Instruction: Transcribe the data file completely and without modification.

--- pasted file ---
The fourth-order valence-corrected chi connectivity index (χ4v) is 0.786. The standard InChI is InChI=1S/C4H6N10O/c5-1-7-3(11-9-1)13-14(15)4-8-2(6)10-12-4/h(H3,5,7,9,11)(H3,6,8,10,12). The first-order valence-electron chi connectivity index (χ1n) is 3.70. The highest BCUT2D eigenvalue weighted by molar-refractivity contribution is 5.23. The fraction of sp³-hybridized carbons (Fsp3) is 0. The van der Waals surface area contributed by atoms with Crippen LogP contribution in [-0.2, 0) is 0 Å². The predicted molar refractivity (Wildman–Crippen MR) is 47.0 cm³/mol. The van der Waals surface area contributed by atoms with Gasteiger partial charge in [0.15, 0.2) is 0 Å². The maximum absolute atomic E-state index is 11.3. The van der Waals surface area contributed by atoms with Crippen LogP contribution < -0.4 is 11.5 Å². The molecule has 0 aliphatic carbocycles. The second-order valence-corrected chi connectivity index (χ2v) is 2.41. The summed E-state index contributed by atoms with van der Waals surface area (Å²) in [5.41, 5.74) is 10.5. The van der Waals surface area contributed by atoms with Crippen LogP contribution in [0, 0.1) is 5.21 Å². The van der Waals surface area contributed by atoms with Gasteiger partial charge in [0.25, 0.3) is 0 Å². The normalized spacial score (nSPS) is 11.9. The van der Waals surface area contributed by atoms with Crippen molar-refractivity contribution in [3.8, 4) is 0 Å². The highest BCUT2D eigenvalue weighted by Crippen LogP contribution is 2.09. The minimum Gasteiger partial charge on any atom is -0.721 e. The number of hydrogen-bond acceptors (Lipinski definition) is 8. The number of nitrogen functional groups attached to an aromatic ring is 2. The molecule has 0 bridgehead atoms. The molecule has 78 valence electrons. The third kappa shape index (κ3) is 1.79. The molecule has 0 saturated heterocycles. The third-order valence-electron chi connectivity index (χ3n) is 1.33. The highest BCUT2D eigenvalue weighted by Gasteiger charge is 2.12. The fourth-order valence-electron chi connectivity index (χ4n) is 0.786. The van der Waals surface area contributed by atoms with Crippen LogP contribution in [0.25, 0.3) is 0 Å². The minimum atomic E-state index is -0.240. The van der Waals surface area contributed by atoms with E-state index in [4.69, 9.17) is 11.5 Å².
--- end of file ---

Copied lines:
The fourth-order valence-corrected chi connectivity index (χ4v) is 0.786. The standard InChI is InChI=1S/C4H6N10O/c5-1-7-3(11-9-1)13-14(15)4-8-2(6)10-12-4/h(H3,5,7,9,11)(H3,6,8,10,12). The first-order valence-electron chi connectivity index (χ1n) is 3.70. The highest BCUT2D eigenvalue weighted by molar-refractivity contribution is 5.23. The fraction of sp³-hybridized carbons (Fsp3) is 0. The van der Waals surface area contributed by atoms with Crippen LogP contribution in [-0.2, 0) is 0 Å². The predicted molar refractivity (Wildman–Crippen MR) is 47.0 cm³/mol. The van der Waals surface area contributed by atoms with Gasteiger partial charge in [0.15, 0.2) is 0 Å². The maximum absolute atomic E-state index is 11.3. The van der Waals surface area contributed by atoms with Crippen LogP contribution < -0.4 is 11.5 Å². The molecule has 0 aliphatic carbocycles. The second-order valence-corrected chi connectivity index (χ2v) is 2.41. The summed E-state index contributed by atoms with van der Waals surface area (Å²) in [5.41, 5.74) is 10.5. The van der Waals surface area contributed by atoms with Crippen LogP contribution in [0, 0.1) is 5.21 Å². The van der Waals surface area contributed by atoms with Gasteiger partial charge in [0.25, 0.3) is 0 Å². The normalized spacial score (nSPS) is 11.9. The van der Waals surface area contributed by atoms with Crippen molar-refractivity contribution in [3.8, 4) is 0 Å². The highest BCUT2D eigenvalue weighted by Crippen LogP contribution is 2.09. The minimum Gasteiger partial charge on any atom is -0.721 e. The number of hydrogen-bond acceptors (Lipinski definition) is 8. The number of nitrogen functional groups attached to an aromatic ring is 2. The molecule has 0 bridgehead atoms. The molecule has 78 valence electrons. The third kappa shape index (κ3) is 1.79. The molecule has 0 saturated heterocycles. The third-order valence-electron chi connectivity index (χ3n) is 1.33. The highest BCUT2D eigenvalue weighted by Gasteiger charge is 2.12. The fourth-order valence-electron chi connectivity index (χ4n) is 0.786. The van der Waals surface area contributed by atoms with Crippen LogP contribution in [0.25, 0.3) is 0 Å². The minimum atomic E-state index is -0.240. The van der Waals surface area contributed by atoms with E-state index in [4.69, 9.17) is 11.5 Å².